What is packet filtering?
Packet filtering is the process of passing or blocking data packets at a network interface by a firewall based on source and destination addresses, ports or protocols. The packet filter examines the header of each IP packet based on a set of rules and decides to prevent it from passing (drop) or allow it to pass (accept).
Most computer networks, including the internet, use packets to transmit data. Each packet is a self-contained bundle of data that can be routed by the network, and each packet has two parts. The packet header contains information about the source IP address, destination IP address, protocol and port. The packet payload contains the data to be transmitted. A packet filter is a method to decide to allow or drop each packet going through the firewall based on the header information.
To illustrate, each data packet is like a letter with the header being the To and From address on the outside and the payload being what is inside the letter. A packet filter is like deciding to forward the letter or destroy it based on the information printed on the outside. For example, the mailroom could be told to destroy any letters from a country that it doesn’t do business with or to block any outgoing mail from a department that handles sensitive information.
Packet filtering firewalls are often deployed at network boundaries. For example, they may be put between a corporate network and the internet or between a server network and clients. It may also exist as software on a computer protecting its network connection.
Packet filtering is the most common and simplest type of firewall. Almost all firewall products support packet filtering.
Traditional packet filtering is relatively limited compared to the modern cyber threat landscape. This has led to new systems, such as deep packet inspection, proxy firewalls and next-generation firewalls. Packet filtering remains relevant, though, as a simple, low-cost option for small business and home use or in larger organizations when combined with other security approaches, such as intrusion detection systems or zero trust.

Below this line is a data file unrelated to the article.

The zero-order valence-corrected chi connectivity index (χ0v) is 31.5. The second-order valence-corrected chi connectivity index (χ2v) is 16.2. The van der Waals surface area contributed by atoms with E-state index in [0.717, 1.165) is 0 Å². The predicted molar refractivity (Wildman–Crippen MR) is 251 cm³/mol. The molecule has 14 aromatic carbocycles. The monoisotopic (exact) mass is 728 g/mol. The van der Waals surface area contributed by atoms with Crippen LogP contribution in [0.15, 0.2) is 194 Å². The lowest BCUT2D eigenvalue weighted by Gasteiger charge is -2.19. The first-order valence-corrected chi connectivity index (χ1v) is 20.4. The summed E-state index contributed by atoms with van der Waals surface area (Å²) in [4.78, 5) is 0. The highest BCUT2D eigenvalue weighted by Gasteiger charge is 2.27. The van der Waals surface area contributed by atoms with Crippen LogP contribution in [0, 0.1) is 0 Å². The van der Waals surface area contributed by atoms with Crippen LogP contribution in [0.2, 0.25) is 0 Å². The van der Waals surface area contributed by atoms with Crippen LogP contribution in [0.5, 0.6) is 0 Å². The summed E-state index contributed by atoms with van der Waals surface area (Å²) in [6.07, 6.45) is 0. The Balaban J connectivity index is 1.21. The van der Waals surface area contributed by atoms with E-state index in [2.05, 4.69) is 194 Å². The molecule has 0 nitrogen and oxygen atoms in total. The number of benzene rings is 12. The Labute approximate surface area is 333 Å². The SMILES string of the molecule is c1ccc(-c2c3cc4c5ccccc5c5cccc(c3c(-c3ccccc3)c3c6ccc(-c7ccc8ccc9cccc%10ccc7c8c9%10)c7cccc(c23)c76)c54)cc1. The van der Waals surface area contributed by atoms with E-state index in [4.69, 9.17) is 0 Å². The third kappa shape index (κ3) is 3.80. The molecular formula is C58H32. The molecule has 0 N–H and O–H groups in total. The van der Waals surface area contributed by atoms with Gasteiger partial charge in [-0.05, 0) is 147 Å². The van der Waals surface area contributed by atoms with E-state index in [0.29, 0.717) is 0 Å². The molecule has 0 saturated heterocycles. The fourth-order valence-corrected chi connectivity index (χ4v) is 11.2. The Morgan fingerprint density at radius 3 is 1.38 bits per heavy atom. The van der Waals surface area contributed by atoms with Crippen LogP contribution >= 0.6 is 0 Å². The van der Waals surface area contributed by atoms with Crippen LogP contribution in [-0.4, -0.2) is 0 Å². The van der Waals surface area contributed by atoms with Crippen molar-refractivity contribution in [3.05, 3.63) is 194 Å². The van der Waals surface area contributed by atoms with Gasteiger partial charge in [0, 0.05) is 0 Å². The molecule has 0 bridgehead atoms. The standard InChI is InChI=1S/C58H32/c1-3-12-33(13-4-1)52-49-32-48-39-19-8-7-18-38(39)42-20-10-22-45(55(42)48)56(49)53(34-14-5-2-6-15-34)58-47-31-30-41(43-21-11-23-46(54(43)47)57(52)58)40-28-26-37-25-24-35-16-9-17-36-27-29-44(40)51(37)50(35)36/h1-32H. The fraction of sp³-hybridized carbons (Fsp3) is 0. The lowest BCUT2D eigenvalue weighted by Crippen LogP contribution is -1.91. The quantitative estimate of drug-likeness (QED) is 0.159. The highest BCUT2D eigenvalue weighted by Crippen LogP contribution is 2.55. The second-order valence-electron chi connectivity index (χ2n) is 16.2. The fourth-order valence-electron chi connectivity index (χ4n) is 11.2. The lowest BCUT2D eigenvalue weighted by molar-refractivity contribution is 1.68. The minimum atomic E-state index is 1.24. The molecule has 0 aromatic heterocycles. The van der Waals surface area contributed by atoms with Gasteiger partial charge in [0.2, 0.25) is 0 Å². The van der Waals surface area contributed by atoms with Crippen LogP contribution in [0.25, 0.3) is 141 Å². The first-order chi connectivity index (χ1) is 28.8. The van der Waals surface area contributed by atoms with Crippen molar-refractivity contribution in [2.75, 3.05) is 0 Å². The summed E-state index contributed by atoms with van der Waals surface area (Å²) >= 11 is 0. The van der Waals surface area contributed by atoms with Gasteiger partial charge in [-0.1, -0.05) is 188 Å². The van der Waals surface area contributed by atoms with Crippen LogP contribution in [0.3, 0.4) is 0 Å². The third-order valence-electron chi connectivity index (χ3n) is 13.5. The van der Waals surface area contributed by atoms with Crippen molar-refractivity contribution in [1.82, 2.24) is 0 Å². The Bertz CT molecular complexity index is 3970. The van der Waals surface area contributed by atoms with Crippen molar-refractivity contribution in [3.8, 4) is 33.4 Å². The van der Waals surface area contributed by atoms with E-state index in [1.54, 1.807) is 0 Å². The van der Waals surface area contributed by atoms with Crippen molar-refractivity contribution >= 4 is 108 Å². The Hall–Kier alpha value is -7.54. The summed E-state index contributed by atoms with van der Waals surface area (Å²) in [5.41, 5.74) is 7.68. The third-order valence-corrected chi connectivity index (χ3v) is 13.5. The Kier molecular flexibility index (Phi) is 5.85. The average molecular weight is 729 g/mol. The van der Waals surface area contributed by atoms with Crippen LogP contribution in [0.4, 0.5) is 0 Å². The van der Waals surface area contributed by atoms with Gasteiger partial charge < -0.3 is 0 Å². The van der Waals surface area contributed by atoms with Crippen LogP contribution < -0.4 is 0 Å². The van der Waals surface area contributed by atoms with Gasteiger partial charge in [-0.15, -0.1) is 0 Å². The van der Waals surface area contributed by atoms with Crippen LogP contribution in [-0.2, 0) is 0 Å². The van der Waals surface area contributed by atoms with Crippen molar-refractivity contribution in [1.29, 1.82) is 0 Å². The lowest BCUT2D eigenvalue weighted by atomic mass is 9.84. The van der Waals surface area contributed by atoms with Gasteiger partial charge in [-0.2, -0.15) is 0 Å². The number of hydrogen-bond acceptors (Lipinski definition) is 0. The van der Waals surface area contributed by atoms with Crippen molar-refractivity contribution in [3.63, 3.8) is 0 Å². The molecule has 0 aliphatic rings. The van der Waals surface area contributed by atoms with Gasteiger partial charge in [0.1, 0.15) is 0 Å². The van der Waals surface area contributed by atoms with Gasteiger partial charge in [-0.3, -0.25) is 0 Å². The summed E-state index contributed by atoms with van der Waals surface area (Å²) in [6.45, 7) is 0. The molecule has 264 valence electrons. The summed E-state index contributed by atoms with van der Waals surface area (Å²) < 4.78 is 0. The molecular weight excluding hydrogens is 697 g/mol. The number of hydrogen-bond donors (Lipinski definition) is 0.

Packet filtering rules
Packet filtering firewalls use rules to decide if it should allow or drop the data packet. These rules are set by the firewall administrator.
Packet filtering relies on the IP packet header information and information about the firewall appliance, such as the following:
- Source IP address.
- Destination IP address.
- Source port.
- Destination port.
- Network protocol.
- IP flags.
- Firewall interface.
- Direction, ingress or egress.
Many rules are often used in conjunction with each other in a set precedence to create an overall policy.
Here is an example of packet filtering rules set up for outgoing employee internet traffic. The higher rules take precedence than the lower ones:
- Allow File Transfer Protocol traffic to a trusted IP address.
- Drop traffic to a list of known malicious IP addresses.
- Allow one internal IP address access to one file sharing IP address.
- Drop traffic to file sharing IP addresses for all other internal IP addresses.
- Allow web traffic using known ports 80 and 443.
- Drop all other traffic.
Types of packet filtering firewalls
There are a few different kinds of packet filtering firewalls.
Dynamic and static firewalls
In a static firewall, all rules are set by the administrator. The rules do not adjust automatically based on changing conditions.
A dynamic firewall can activate or deactivate rules based on changing conditions. These rules can be based on things like time or traffic. For example, a dynamic firewall could automatically add bad IP addresses to a drop list during a distributed denial-of-service attack.
Stateful and stateless firewalls
A stateless firewall does not maintain any information about connections over time. These can only make decisions based solely on predefined rules and the information present in the IP packet.
A stateful firewall can maintain information over time and retain a list of active connections. This enables the firewall to make more informed decisions. For example, if an internal client sent a request to an outside server, the stateful firewall logs this, and then, when a reply packet comes in from the server the firewall knows, it is part of the existing connection and allows it. Alternatively, if an external server sent an incoming reply with no corresponding outgoing request, the firewall drops it as malicious.
Advantages and disadvantages of packet filtering
Packet filtering as a network protection system has its advantages and disadvantages.
- Simple to use.
- Does not use a lot of compute resources.
- Deterministic, predictable behavior.
- Not effective against modern attacks.
- Can be circumvented with spoofing.
- Cannot make decisions based on application or authentication.
- Rule lists can become large and hard to manage over time.